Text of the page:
Some Offerors did indeed use many tables filled with more narrative text than others. But this Court will not determine when table usage becomes excessive because that determination is left to Commerce because there is nothing in the RFP providing criteria against which to measure excess table use.[4]

Good for them, I say. Way to read the rules and creatively use those Microsoft Word skills for good and for profit!

I'll close back where I started: it's helpful to remember that competing for a government contract is an open-book test.

And when you're taking the test, it's important to read and follow the instructions!

[1] You can just imagine the pre-submission questions for that solicitation. Is there any limit to the number of total letters a company name might have? Can you use a DBA? Is "y" a vowel? The point here is that if a solicitation says something as ridiculous as "the government will pick a winner based on the number of vowels in their name," people will expect the government to actually pick a winner based on the number of vowels in their name. And, like, IKEA would have legal grounds to protest if HON won the award.

[2] Keeping score on this case is a tough one because 4 out of the 9 protestors won, 5 lost, 4 dropped out, and 1 of the 4 dropouts filed a new protest. Tricky! The clear winner in all of this, though? The lawyers! I'm pretty sure that oral argument could have doubled as a meeting of the ABA Section of Public Contract Law Bid Protest Committee.

[3] And, again, to their credit, some of the protestors won! As I noted at the time "I am definitely, most certainly, absolutely not anyone's lawyer in any of this and have no information other than what's in the public press and on, it's pending litigation etc etc etc." Some of the protestors won their protest because Commerce evaluated them incorrectly, which is a valid and difficult to win bid-protest strategy. Good work, lawyers! But the argument that protestors didn't need a technical approach? That did not pass Go (but maybe the lawyers collected ~$1200 / billable hour?)... Them's the breaks!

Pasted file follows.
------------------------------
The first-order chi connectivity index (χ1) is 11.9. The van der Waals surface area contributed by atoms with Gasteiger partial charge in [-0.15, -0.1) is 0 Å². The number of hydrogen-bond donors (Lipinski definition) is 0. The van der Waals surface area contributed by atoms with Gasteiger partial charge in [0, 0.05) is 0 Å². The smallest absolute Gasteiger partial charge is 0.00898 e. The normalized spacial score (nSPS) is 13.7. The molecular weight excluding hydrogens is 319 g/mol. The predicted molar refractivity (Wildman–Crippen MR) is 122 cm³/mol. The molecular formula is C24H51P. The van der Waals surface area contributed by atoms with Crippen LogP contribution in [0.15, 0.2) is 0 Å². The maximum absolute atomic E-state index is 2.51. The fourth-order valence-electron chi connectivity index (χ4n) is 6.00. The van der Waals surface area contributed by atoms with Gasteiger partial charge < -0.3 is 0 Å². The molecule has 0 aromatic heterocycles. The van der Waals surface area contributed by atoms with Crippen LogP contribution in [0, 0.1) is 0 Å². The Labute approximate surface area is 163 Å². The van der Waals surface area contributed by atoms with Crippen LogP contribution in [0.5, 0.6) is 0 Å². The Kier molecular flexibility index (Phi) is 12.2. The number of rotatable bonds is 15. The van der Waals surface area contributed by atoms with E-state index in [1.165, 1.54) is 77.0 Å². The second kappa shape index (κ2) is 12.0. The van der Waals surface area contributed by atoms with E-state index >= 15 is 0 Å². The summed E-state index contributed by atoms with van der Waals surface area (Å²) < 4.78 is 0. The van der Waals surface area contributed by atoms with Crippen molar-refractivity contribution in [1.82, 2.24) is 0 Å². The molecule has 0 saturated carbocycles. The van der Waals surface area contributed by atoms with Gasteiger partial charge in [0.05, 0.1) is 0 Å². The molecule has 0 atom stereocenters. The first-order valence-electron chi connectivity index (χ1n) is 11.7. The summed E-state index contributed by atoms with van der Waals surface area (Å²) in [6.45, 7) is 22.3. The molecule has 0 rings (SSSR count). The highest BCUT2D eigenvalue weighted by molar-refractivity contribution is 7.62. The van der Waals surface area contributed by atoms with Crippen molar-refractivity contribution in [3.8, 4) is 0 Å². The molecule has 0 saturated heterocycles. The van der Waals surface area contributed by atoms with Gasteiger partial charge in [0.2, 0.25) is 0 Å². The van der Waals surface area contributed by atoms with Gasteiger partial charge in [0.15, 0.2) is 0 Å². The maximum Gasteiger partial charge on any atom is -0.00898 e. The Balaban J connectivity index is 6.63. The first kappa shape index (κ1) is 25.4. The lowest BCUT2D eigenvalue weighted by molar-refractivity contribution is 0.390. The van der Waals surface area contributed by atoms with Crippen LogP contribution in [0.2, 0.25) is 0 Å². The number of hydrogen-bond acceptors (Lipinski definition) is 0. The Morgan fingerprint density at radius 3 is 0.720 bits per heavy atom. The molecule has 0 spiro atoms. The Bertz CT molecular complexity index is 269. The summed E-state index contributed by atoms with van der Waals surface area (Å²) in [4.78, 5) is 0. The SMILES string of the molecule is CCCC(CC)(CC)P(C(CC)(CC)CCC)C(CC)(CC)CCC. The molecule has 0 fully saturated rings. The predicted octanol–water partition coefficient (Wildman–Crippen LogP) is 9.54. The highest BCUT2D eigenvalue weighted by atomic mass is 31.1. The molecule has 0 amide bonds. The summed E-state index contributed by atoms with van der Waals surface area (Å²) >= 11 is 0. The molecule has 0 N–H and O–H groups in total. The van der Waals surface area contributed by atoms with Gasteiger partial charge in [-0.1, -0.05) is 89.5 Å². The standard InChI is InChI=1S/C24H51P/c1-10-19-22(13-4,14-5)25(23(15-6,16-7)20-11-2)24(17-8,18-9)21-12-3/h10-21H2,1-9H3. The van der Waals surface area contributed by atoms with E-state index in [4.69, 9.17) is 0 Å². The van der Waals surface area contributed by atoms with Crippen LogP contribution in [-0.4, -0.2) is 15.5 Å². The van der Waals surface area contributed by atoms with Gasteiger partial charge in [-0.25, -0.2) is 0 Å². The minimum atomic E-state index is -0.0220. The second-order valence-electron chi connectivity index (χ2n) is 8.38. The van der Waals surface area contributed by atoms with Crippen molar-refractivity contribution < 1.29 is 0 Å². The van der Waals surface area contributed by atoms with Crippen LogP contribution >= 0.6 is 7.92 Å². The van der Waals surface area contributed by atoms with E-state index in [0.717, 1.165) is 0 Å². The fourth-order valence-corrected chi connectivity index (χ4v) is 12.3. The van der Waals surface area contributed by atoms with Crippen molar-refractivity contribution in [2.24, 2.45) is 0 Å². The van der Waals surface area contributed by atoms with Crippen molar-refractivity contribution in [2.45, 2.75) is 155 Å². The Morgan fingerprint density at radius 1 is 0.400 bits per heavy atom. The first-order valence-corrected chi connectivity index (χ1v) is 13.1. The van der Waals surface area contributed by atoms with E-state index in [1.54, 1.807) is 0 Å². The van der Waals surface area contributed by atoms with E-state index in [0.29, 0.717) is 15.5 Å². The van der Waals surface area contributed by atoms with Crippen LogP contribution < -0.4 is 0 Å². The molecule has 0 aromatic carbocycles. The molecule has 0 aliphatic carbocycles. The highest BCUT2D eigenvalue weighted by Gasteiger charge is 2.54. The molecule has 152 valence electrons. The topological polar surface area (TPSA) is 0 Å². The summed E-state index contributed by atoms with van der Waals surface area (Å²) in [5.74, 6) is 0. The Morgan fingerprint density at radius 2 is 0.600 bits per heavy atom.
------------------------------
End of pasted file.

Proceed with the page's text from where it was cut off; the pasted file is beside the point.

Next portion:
[4] As a lagniappe for section L, a sort of weird thing here is that the lawyers complained about the ambiguity of the instructions by asking the question "what even is a table?!" And the court didn't really answer it! AttainX argued that "tables cannot contain narrative text" but the court rejected their argument, noting that "AttainX’s own Technical Proposal makes use of text boxes (i.e., tables) that use narrative text to explain the required proven innovative methods that AttainX proposed. AttainX cannot contend that narrative text and tables must be distinct when its own proposal uses narrative text in tables as well."

But, like, is a text box a table? Or is a text box distinct from a table? Is it just the border that makes something a table?

Is this a table?

And even if it is a table, I have to wonder how far a company could go before the agency or court said "ok, that's excessive table usage." Could you just like, write the proposal in two columns, wrap a border around it, and call it a day? I'm guessing the court would cry foul.

Sometimes these things are not spelled out in the instructions. And ambiguities like these are what make government contracting so fun! Fun is the word, right?